Health visitors have urged prime minister David Cameron to introduce a number of measures to safeguard their profession in England in the face of local authority budget cuts.
In a letter, Unite’s Community Practitioners’ and Health Visitors’ Association expressed “serious concerns” that the recent boost to the workforce – which they say brought staff numbers to a safer level – are now “quickly being undermined”.
The previous coalition government’s target to ensure 4,200 extra health visitors by April 2015 was almost met, bringing the total health visitor workforce to just under 12,100.
“If nothing is done… the good work achieved through the health visitor implementation plan will be quickly undone”
But since October cash-strapped local councils have become responsible for commissioning 0 to 5 services instead of NHS England.
They received an unexpected £200m in-year cut to their public health grant in 2015-16 and in 2016-17 will see a further reduction of £77m.
In recent weeks, local councils in different regions have announced cuts or reviews of health visiting services.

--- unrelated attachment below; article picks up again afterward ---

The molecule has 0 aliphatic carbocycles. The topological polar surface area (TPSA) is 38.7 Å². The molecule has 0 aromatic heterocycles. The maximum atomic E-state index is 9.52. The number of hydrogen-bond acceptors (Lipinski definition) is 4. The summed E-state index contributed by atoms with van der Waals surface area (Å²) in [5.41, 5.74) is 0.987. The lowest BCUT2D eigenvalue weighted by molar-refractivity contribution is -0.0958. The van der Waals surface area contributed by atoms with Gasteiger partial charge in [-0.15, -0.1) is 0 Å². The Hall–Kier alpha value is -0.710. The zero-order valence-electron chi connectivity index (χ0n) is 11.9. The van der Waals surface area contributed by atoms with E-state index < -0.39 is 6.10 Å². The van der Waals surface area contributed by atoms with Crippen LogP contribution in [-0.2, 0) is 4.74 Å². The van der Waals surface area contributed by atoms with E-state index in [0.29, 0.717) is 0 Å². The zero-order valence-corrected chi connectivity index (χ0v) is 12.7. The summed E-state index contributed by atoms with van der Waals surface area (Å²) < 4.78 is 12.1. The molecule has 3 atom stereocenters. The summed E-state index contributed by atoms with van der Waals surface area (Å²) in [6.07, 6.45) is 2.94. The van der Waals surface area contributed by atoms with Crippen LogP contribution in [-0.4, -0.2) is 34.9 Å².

These include a 17% reduction to health visiting and school nursing services by Barnsley Council in Yorkshire, which will see the services brought in-house.
Guy’s and St Thomas’ NHS Foundation Trust in central London has also confirmed its funding for school nursing and health visiting services will be reduced in July by both Lambeth Council and Southwark Council.
In the letter to the prime minister, the CPHVA said these “significant” cuts to health visitor budgets would cause “long-lasting damage”.
It called on Mr Cameron to introduce a number of measures, including extending the mandatory requirement for local councils to ensure families receive at least five checks from health visitors before children reach the age of two and a half.
Currently, this requirement will not continue beyond March. The CPHVA wants this to be a legal minimum “well beyond 2017”.
It called for action to ensure this number of visits is not considered a maximum, noting Scotland’s health visitor services provide 11 visits.
In addition, the letter urges the prime minister to ensure all regions of England maintained the minimum number of health visitors that were considered needed by the end of the government’s health visitor implementation plan, which almost boosted the workforce to its target last year.
It also calls for “urgent re-investment” in public health and the reversal of cuts already announced, warning against financial reductions to other services including school nursing and sexual health.
“If nothing is done to action the issues identified, then we believe that the good work achieved through the health visitor implementation plan in England between 2011 and 2015 will be quickly undone,” said the letter, which was signed by Unite professional office Dave Munday.